If you are a taxpayer, you may be putting money aside for your personal rainy days at the same time that you pay taxes to help finance public pension programs (state, county, city). And if Social Security, Medicare and/or the Pension Benefit Guaranty Corporation needs a bail-out, who ya gonna call? Tax Busters (taxpayers)! 

According to then U.S. Comptroller General, David Walker, "A tsunami is building and ready to hit future generations, but this one won't be set off by earthquakes or other natural disasters. Instead, it will be a fiscal calamity created by the failure of government and business leaders to deal with the financial drain of millions of retiring baby boomers." (Walker now serves as President and CEO of the Peter G. Peterson Foundation.)

So Trouble may be literally living a dog's life but her retirement plan, albeit reduced, will keep the furball cozy. We could all be so fortunate!

Trying to Find A Chuckle or Two in Bad Times

It's unclear to me who designed the Crisis Management Flowchart Tool for today's market environment. Apparently, it's been making the rounds on various financial blogs. Taking it mainstream, Financial Times reporters include this creative attempt to introduce some levity into an otherwise grave situation, along with a few tall tales, a poem and a plea to send your humorous contributions. (See "Smile through the crisis," March 19, 2008. A subscription may be required to access this article.)

           

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Presidential Pensions

According to Infoplease.com, not all fifty states celebrate President's Day but instead acknowledge George Washington (1st U.S. President) and Abraham Lincoln (16th U.S. President) with two separate holidays. (Click here for a visual history for each leader.) Whatever February 18, 2008 represents to you, here's the scoop on pensions for presidents.

  • The Internet Public Library reports that pensions paid to U.S. Presidents vary according to the "current salary of Cabinet members."
  • In 1998, the National Taxpayers Union estimated then President Bill Clinton's cumulative pension at over $6 million if he "lives to the age of 81.4 years." In comparision, they estimated the lifetime pension amounts for earlier predecessors as follows: Jimmy Carter, $4.15 million; Ronald Reagan, $2.28 million; George Bush, $2.96 million.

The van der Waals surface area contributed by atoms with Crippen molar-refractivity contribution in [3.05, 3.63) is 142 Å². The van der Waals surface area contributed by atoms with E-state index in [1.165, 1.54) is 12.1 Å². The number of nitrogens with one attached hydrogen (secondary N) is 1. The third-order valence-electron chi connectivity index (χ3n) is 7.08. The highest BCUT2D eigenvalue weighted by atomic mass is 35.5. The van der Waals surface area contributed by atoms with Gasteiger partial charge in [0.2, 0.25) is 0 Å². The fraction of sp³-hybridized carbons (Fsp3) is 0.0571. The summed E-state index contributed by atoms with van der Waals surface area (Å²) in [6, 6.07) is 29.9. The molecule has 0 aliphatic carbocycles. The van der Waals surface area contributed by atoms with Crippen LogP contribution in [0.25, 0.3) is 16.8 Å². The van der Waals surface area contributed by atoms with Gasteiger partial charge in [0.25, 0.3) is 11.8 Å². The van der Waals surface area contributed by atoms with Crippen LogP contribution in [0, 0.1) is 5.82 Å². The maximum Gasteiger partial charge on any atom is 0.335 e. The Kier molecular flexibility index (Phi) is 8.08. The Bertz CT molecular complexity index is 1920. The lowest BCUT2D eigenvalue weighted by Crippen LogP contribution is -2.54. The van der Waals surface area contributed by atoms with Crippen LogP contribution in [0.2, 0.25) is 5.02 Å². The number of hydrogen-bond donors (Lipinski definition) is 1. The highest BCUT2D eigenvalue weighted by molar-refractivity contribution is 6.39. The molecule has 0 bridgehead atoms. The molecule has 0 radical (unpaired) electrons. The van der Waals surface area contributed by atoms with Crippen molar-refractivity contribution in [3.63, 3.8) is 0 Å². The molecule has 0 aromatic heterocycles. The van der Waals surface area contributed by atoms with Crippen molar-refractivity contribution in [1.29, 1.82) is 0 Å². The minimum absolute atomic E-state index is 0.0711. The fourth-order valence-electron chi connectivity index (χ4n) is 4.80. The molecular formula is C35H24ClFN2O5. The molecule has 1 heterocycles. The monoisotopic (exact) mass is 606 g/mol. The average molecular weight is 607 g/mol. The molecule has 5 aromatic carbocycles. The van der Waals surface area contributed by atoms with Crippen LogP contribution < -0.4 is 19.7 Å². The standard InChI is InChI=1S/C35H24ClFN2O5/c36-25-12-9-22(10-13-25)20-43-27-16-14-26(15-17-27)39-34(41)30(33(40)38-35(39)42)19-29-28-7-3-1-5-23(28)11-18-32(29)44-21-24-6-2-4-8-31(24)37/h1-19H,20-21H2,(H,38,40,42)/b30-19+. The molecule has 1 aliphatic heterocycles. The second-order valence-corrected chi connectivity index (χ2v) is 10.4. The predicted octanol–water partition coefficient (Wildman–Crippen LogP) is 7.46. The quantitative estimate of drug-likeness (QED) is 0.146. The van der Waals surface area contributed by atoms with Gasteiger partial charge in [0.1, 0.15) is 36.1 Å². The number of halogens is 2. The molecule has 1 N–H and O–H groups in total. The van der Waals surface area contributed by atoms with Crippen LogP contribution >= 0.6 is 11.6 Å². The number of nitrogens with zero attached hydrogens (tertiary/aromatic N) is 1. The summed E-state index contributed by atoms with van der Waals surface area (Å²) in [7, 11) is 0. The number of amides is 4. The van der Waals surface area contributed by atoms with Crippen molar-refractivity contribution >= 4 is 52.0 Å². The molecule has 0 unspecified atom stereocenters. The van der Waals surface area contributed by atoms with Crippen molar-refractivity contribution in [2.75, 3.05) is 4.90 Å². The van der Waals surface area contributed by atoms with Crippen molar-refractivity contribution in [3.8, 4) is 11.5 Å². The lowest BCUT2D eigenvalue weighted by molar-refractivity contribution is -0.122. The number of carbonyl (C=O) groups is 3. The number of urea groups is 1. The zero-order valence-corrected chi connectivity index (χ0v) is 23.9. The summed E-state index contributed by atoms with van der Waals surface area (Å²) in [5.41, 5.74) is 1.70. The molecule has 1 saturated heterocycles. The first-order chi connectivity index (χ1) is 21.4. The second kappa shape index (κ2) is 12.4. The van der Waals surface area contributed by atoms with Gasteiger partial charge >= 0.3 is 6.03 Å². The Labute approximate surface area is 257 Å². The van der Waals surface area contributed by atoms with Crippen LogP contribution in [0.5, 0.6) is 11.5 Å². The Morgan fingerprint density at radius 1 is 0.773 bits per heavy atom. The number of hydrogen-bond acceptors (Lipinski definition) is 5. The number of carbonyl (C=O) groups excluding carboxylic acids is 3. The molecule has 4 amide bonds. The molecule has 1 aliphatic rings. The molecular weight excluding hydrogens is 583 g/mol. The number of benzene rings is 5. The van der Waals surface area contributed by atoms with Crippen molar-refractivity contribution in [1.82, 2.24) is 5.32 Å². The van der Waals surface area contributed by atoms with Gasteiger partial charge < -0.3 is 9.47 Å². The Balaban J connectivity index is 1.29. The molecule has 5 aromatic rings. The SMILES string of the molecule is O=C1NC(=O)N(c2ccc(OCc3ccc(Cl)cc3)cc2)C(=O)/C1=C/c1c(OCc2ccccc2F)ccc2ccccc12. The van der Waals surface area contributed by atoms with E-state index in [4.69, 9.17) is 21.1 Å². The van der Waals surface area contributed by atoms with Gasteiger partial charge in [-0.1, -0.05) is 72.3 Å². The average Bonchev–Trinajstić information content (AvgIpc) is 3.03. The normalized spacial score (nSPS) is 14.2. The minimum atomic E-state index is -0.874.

• Many U.S. Presidents will receive income from state or local coffers, reflecting other offices held before moving to 1600 Pennsylvania Avenue.
  • In January 2008, the Congressional Research Service issued a report that details all sorts of goodies owed to former Presidents. Click to read "Former Presidents: Federal Pension and Retirement Benefits" by Stephanie Smith.
  • Harry Truman was the first U.S. President to receive monies under the Former Presidents Act of 1958, though benefits were applied retroactively. When he left office, he had only his Army pension of $112.56 per month. Under this new law, he would receive $25,000 per year in retirement benefits.

If you have any interesting tidbits to share about Presidential pensions, drop us a line.

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Move Over Madonna - Pension Tension Blues Video Debuts


A few months ago, Pension Governance, LLC introduced PENSION TENSION BLUES in MP3 file form. We now present our 5-minute musical commentary, written for fiduciaries and beneficiaries, as a video for your viewing pleasure. We hope PENSION TENSION BLUES will make you laugh and cry at the same time. (Email us if you want a medium or high resolution version of this video.) You can also watch the video directly on YouTube.com.

Inspired by those who bring attention to serious issues through humor, Dr. Susan M. Mangiero (President and founder of Pension Governance, LLC) and Mr. Steven Zelin (The Singing CPA) have co-created a (hopefully) memorable ballad about the state of affairs in retirement benefits land. Pension Governance, LLC is committed to helping fiduciaries do a better job of identifying, measuring and managing financial risk. We hope the song is a friendly reminder of the hard work ahead. The decision to use satire is in no way meant to impugn the countless fiduciaries already on the right track. We simply want to draw attention to areas of growing concern to employees, retirees, shareholders and taxpayers alike.

To those in the vanguard of pension governance, bravo! Email your success stories and we will gladly publish them.

If you want to sing along, here are the lyrics.

PENSION TENSION BLUES
Words by Susan M. Mangiero and Steven Zelin
Music by Steven Zelin
Copyright 2007 Pension Governance, LLC and Steven Zelin.
All rights reserved.
71 bpm